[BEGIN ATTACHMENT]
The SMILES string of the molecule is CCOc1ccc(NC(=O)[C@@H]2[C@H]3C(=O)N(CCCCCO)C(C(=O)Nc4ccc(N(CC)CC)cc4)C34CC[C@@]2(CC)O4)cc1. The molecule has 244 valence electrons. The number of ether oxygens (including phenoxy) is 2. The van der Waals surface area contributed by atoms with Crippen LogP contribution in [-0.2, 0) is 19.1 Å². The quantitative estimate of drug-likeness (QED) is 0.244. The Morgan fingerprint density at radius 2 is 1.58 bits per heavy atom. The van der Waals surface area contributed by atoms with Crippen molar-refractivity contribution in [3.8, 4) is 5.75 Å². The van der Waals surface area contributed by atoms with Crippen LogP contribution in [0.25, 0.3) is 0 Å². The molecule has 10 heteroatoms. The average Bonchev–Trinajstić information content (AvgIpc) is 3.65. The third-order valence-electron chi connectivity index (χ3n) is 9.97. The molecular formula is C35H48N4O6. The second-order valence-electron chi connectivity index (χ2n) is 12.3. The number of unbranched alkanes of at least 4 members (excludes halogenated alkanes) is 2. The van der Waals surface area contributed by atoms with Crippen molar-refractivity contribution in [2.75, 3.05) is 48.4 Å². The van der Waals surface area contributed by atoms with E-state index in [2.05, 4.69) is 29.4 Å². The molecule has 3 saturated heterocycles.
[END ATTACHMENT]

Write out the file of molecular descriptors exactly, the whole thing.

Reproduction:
The SMILES string of the molecule is CCOc1ccc(NC(=O)[C@@H]2[C@H]3C(=O)N(CCCCCO)C(C(=O)Nc4ccc(N(CC)CC)cc4)C34CC[C@@]2(CC)O4)cc1. The molecule has 244 valence electrons. The number of ether oxygens (including phenoxy) is 2. The van der Waals surface area contributed by atoms with Crippen LogP contribution in [-0.2, 0) is 19.1 Å². The quantitative estimate of drug-likeness (QED) is 0.244. The Morgan fingerprint density at radius 2 is 1.58 bits per heavy atom. The van der Waals surface area contributed by atoms with Crippen molar-refractivity contribution in [3.8, 4) is 5.75 Å². The van der Waals surface area contributed by atoms with Crippen LogP contribution in [0.25, 0.3) is 0 Å². The molecule has 10 heteroatoms. The average Bonchev–Trinajstić information content (AvgIpc) is 3.65. The third-order valence-electron chi connectivity index (χ3n) is 9.97. The molecular formula is C35H48N4O6. The second-order valence-electron chi connectivity index (χ2n) is 12.3. The number of unbranched alkanes of at least 4 members (excludes halogenated alkanes) is 2. The van der Waals surface area contributed by atoms with Crippen molar-refractivity contribution in [2.75, 3.05) is 48.4 Å². The van der Waals surface area contributed by atoms with E-state index in [2.05, 4.69) is 29.4 Å². The molecule has 3 saturated heterocycles.